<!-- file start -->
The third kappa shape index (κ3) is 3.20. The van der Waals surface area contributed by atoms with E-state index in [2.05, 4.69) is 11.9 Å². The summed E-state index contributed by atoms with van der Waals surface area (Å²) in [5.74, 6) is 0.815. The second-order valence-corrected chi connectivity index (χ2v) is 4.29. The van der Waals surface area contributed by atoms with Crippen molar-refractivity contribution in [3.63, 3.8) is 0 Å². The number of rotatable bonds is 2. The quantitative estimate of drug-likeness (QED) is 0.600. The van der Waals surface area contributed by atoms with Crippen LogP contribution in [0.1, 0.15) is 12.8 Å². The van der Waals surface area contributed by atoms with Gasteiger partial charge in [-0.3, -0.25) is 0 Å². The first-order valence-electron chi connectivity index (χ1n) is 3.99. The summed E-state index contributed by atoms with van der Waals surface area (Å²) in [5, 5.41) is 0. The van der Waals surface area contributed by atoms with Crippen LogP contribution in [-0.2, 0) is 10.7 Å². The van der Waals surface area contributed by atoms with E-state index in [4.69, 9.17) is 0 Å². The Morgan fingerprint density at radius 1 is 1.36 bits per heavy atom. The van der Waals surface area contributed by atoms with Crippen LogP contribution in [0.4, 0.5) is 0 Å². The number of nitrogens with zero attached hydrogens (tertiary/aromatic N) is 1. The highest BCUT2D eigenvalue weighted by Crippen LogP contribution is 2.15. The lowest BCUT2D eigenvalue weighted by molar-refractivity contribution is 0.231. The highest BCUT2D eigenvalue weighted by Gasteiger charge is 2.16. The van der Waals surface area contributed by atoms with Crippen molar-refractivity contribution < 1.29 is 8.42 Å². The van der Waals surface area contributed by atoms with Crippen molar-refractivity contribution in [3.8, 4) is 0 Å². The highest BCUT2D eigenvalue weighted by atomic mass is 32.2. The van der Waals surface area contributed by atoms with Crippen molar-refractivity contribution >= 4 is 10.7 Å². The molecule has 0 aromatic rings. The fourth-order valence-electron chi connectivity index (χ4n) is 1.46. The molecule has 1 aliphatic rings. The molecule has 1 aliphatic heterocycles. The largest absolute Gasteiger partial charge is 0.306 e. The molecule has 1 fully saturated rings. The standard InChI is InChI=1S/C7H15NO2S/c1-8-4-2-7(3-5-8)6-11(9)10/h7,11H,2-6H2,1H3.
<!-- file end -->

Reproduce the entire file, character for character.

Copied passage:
The third kappa shape index (κ3) is 3.20. The van der Waals surface area contributed by atoms with E-state index in [2.05, 4.69) is 11.9 Å². The summed E-state index contributed by atoms with van der Waals surface area (Å²) in [5.74, 6) is 0.815. The second-order valence-corrected chi connectivity index (χ2v) is 4.29. The van der Waals surface area contributed by atoms with Crippen molar-refractivity contribution in [3.63, 3.8) is 0 Å². The number of rotatable bonds is 2. The quantitative estimate of drug-likeness (QED) is 0.600. The van der Waals surface area contributed by atoms with Crippen LogP contribution in [0.1, 0.15) is 12.8 Å². The van der Waals surface area contributed by atoms with Gasteiger partial charge in [-0.3, -0.25) is 0 Å². The first-order valence-electron chi connectivity index (χ1n) is 3.99. The summed E-state index contributed by atoms with van der Waals surface area (Å²) in [5, 5.41) is 0. The van der Waals surface area contributed by atoms with Crippen LogP contribution in [-0.2, 0) is 10.7 Å². The van der Waals surface area contributed by atoms with E-state index in [4.69, 9.17) is 0 Å². The Morgan fingerprint density at radius 1 is 1.36 bits per heavy atom. The van der Waals surface area contributed by atoms with Crippen LogP contribution in [0.4, 0.5) is 0 Å². The number of nitrogens with zero attached hydrogens (tertiary/aromatic N) is 1. The highest BCUT2D eigenvalue weighted by Crippen LogP contribution is 2.15. The lowest BCUT2D eigenvalue weighted by molar-refractivity contribution is 0.231. The highest BCUT2D eigenvalue weighted by Gasteiger charge is 2.16. The van der Waals surface area contributed by atoms with Crippen molar-refractivity contribution < 1.29 is 8.42 Å². The van der Waals surface area contributed by atoms with Crippen molar-refractivity contribution in [3.8, 4) is 0 Å². The highest BCUT2D eigenvalue weighted by atomic mass is 32.2. The van der Waals surface area contributed by atoms with Crippen molar-refractivity contribution >= 4 is 10.7 Å². The molecule has 0 aromatic rings. The fourth-order valence-electron chi connectivity index (χ4n) is 1.46. The molecule has 1 aliphatic rings. The molecule has 1 aliphatic heterocycles. The largest absolute Gasteiger partial charge is 0.306 e. The molecule has 1 fully saturated rings. The standard InChI is InChI=1S/C7H15NO2S/c1-8-4-2-7(3-5-8)6-11(9)10/h7,11H,2-6H2,1H3.